The sequel to the Thai village story, and the point of telling that story is this: We actually do know how to create the requisite data to answer all these questions accurately. This is what the monograph with Archawa Paweenawat is about. Start at the individual household level. First, apply the principles of financial accounting, building up income statements, balance sheets, and statements of cash flows from transactions data, the way it is done for corporate firms. But we apply that here to households and to small and medium enterprises (SMEs) which are the heart of many of the above-mentioned economies and crucial in advanced economies, for example as with supply chains. Looked at this way, real assets produce income as profits. Dividends from the enterprise, profits not reinvested nor saved, are part of consumption. Households that do not run SMEs are easier to conceptualize, with income from wages and salary, household assets for personal consumption and financial assets for saving, and most consumption acquired from the marketplace. 

In the case of both households and SMEs, savings (or deficits) in the income statement (adjusted for gifts and remittances) would be identical to the change in assets and liabilities in the balance sheet (adjusted for price appreciation and depreciation in value). This is what is meant by consistent financial accounts.

Within household and across household community transactions can also be measured, knowing the trading partners (and made easier in other settings with electronic records from banks and fintech apps). Then we can aggregate up these various household and SME financial accounts to create consistent village, community, regional, and national integrated accounts, following, for example, guidelines already offered by the US Department of Commerce. We can then see the balance of payments and financing across regions.

To get an idea of what this could look like, one can go to data that has already been created from a long-term survey project conducted in Thailand, put into a consistent integrated accounting framework. From these data and accounts, one can quantify the impact of regional integration in trade and capital flows, as historically Thailand has been a liberal emerging market economy, but one with winners and losers. The impact in the data paints a different picture across the diverse regions of the Thai survey. We have found that it is not true that one story fits all.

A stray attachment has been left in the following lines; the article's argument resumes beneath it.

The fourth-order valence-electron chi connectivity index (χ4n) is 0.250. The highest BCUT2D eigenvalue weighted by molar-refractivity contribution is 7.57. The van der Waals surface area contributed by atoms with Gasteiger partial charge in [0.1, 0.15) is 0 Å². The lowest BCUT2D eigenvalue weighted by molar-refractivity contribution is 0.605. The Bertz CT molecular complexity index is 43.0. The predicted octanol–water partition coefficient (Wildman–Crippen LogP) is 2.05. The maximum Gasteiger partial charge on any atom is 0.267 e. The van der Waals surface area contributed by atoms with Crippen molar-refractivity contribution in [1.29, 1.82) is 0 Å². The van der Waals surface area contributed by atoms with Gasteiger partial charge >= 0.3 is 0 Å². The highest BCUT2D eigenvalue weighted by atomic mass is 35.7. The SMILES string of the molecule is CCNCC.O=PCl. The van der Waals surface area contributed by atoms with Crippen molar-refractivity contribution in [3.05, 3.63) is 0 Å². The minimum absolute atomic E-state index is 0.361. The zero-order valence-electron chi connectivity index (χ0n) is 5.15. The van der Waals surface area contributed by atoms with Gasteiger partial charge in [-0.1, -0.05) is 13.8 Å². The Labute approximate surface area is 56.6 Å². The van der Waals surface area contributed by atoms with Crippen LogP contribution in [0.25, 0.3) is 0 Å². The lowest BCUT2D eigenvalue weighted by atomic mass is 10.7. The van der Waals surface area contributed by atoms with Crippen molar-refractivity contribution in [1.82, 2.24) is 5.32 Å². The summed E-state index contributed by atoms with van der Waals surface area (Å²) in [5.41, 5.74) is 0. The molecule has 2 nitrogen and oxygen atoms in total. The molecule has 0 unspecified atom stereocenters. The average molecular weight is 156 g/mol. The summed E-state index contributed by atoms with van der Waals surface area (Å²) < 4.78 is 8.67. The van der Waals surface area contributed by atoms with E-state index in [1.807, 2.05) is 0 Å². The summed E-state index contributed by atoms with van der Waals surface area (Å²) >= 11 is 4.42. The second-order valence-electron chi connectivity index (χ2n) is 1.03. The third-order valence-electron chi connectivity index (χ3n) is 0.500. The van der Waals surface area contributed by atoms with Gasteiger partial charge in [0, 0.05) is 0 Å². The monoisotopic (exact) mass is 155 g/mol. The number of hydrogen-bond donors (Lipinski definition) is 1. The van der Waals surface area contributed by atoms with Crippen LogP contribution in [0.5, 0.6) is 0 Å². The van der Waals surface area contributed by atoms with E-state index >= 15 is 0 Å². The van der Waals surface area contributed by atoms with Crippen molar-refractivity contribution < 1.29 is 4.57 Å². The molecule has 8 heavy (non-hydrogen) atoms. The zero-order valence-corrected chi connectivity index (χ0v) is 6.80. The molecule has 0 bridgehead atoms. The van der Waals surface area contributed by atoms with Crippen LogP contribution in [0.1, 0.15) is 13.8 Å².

Likewise, thinking about the impact of repression, one can assess, with the data intimately linked to the modeling, the diverse heterogenous impact of trade and financial restrictions, as proposed by policymakers, at the level of individual households, distinguished by wealth and productivity, different in different regions. One can also assess impact at the level of the regional aggregates.  Anecdotal profiles of impact are replaced by solid targeted measurement.

As detailed in Inequality and Globalization, these steps can then be implemented in the US and other countries. We outline how to “start from scratch” at the micro level, from data and surveys, but utilizing and strengthening existing data on income and wealth, from the Bureau of Economic Analysis and the Federal Reserve respectively. We are on our own at the moment, with small teams working on this in the US and Thailand, but this effort could be scaled if only there were the requisite social and political will. 

Robert M. Townsend is the Elizabeth and James Killian Professor of Economics at the Massachusetts Institute of Technology. He is the author of Distributed Ledgers: Design and Regulation of Financial Infrastructure and Payment Systems, Chronicles from the Field: The Townsend Thai Project, Households as Corporate Firms: An Analysis of Household Finance Using Integrated Household Surveys and Corporate Financial Accounting.